I’ll keep this short, because I haven’t lived in Asheville that long. I moved here in December 2012, and I spent the first month driving back and forth from my job at the far end of Hendersonville Road, and doing whatever my friends wanted to do. If I knew where something was, it was because I’d followed someone there. On my first day in the area, I’d gotten desperately lost trying to find a coffee shop in Arden while using the Garmin navigation system that hadn’t been updated since 2004. For a few weeks it left an imprint on me: Asheville was a hazardous, unforgiving labyrinth, and I was better off just sitting in the room I was subletting, and watching Fatal Attractions, a show about people that get eaten by their lizards.
The Beaucatcher Cinemas was the first place that I went by myself. The editor of the website that I wrote for at the time asked me to write a review of Texas Chainsaw 3D. I eagerly accepted before remembering that this would actually require me to go see the movie. How? Would the next edition of the Citizen Times read “Local Nerd Starves To Death Trying To Navigate Intersection”? I didn’t know where the closest theater was, but I did know where I40 was, so if I didn’t find the place I was looking for this time, I figured that I could just drive back home to Winston. There, I could act like I was put into witness protection until I lived down the shame.
“Weren’t you that guy that asked me for directions in the Asheville Mall, man?”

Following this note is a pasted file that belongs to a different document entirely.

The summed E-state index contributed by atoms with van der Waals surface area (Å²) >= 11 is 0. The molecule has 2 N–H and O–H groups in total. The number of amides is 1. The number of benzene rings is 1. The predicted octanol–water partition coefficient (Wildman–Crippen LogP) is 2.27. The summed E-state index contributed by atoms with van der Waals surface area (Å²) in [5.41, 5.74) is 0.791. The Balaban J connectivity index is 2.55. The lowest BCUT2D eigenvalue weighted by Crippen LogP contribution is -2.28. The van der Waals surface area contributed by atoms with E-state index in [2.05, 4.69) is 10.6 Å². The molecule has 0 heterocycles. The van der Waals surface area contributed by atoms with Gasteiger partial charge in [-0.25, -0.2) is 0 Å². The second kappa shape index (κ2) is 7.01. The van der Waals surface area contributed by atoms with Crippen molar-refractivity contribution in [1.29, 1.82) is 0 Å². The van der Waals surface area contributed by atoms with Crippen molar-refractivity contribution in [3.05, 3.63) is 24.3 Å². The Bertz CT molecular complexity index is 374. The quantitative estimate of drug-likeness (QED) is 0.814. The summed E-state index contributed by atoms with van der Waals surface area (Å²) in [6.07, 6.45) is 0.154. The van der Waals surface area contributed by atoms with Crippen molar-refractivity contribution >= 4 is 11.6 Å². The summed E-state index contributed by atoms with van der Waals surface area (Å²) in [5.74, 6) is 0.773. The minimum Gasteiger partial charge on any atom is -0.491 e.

“No, um. We’ve never met. You must be thinking of someone else. Thank you for coming to Best Buy. Have a great day.”
I chose the Beaucatcher, because the Google Maps directions that I printed off showed me that I’d have less turns to take if I went there, than if I went to any other theater. And, against all odds, I made it there safely. It was 1 PM on a Tuesday, and the place was empty. And it felt like I was going into someone’s elaborate basement, rather than an actual movie theater. And I dug that.
The movie’s grown on me lately in a curious way. At one point, Leatherface’s cousin passes Leatherface his chainsaw and says “Do your thing, cuz,” and I swear to god, time stopped. Entertainment, as a concept, had reached its omega. I can’t tell you whether or not the movie was good or bad, but I can tell you that the Bronze, Silver and Golden Ages of Hollywood are done. We now live in the Post Do Your Thing, Cuz Era of Hollywood, and there is no going back.
But more importantly, nestled in an empty room, watching a horror movie and eating lukewarm popcorn, dammit, I felt at home for the first time since arriving in Asheville. And so, after a month, I was finally able to relax.
Often, when you move to a new city, it feels like the city is dining on you. Nothing goes right, and the roads and buildings and people seem to dissect you on their plates. And all you can do is wonder what style of shoe you have to wear or what type of beer you have to drink so that you can feel like a whole person walking in a city that embraces you, instead of the wandering, vulnerable idea of a person. So take it easy, Beaucatcher. I won’t lie and say that I visited you every weekend, or that you were the theater that I recommended to all of my friends. But you did make me feel less like a fool. And I appreciate that.